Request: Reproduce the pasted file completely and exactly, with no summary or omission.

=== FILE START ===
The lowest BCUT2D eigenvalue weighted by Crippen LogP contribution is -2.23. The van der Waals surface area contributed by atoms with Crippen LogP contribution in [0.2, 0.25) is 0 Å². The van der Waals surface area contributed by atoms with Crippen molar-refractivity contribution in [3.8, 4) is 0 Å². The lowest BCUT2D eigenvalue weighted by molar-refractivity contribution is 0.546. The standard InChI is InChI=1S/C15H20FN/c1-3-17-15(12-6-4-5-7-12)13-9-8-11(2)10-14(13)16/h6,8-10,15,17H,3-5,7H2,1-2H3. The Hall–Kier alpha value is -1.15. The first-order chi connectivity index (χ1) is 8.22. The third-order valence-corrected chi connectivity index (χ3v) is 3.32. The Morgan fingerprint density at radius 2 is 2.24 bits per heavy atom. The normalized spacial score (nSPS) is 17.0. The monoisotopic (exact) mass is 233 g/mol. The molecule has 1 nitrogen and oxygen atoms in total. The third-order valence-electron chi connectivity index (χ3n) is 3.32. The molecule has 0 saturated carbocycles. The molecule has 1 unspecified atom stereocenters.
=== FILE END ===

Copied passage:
The lowest BCUT2D eigenvalue weighted by Crippen LogP contribution is -2.23. The van der Waals surface area contributed by atoms with Crippen LogP contribution in [0.2, 0.25) is 0 Å². The van der Waals surface area contributed by atoms with Crippen molar-refractivity contribution in [3.8, 4) is 0 Å². The lowest BCUT2D eigenvalue weighted by molar-refractivity contribution is 0.546. The standard InChI is InChI=1S/C15H20FN/c1-3-17-15(12-6-4-5-7-12)13-9-8-11(2)10-14(13)16/h6,8-10,15,17H,3-5,7H2,1-2H3. The Hall–Kier alpha value is -1.15. The first-order chi connectivity index (χ1) is 8.22. The third-order valence-corrected chi connectivity index (χ3v) is 3.32. The Morgan fingerprint density at radius 2 is 2.24 bits per heavy atom. The normalized spacial score (nSPS) is 17.0. The monoisotopic (exact) mass is 233 g/mol. The molecule has 1 nitrogen and oxygen atoms in total. The third-order valence-electron chi connectivity index (χ3n) is 3.32. The molecule has 0 saturated carbocycles. The molecule has 1 unspecified atom stereocenters.